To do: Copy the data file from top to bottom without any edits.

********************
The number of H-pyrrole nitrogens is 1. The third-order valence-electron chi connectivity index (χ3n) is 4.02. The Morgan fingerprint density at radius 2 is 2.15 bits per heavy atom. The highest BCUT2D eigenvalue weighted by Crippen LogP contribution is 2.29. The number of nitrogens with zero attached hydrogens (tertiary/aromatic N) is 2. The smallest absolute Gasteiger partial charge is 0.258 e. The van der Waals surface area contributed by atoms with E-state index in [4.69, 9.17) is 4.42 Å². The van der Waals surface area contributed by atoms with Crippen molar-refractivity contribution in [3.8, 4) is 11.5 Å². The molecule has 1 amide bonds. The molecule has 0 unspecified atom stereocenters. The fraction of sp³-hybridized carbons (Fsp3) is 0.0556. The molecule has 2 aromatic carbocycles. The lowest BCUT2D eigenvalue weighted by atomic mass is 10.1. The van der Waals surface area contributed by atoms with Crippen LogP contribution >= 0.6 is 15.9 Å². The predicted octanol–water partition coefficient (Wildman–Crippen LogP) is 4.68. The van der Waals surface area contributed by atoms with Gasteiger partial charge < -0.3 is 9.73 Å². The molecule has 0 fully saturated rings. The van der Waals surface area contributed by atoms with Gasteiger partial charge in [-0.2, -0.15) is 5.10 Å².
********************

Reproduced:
The number of H-pyrrole nitrogens is 1. The third-order valence-electron chi connectivity index (χ3n) is 4.02. The Morgan fingerprint density at radius 2 is 2.15 bits per heavy atom. The highest BCUT2D eigenvalue weighted by Crippen LogP contribution is 2.29. The number of nitrogens with zero attached hydrogens (tertiary/aromatic N) is 2. The smallest absolute Gasteiger partial charge is 0.258 e. The van der Waals surface area contributed by atoms with E-state index in [4.69, 9.17) is 4.42 Å². The van der Waals surface area contributed by atoms with Crippen molar-refractivity contribution in [3.8, 4) is 11.5 Å². The molecule has 1 amide bonds. The molecule has 0 unspecified atom stereocenters. The fraction of sp³-hybridized carbons (Fsp3) is 0.0556. The molecule has 2 aromatic carbocycles. The lowest BCUT2D eigenvalue weighted by atomic mass is 10.1. The van der Waals surface area contributed by atoms with Crippen LogP contribution >= 0.6 is 15.9 Å². The predicted octanol–water partition coefficient (Wildman–Crippen LogP) is 4.68. The van der Waals surface area contributed by atoms with Gasteiger partial charge < -0.3 is 9.73 Å². The molecule has 0 fully saturated rings. The van der Waals surface area contributed by atoms with Gasteiger partial charge in [-0.2, -0.15) is 5.10 Å².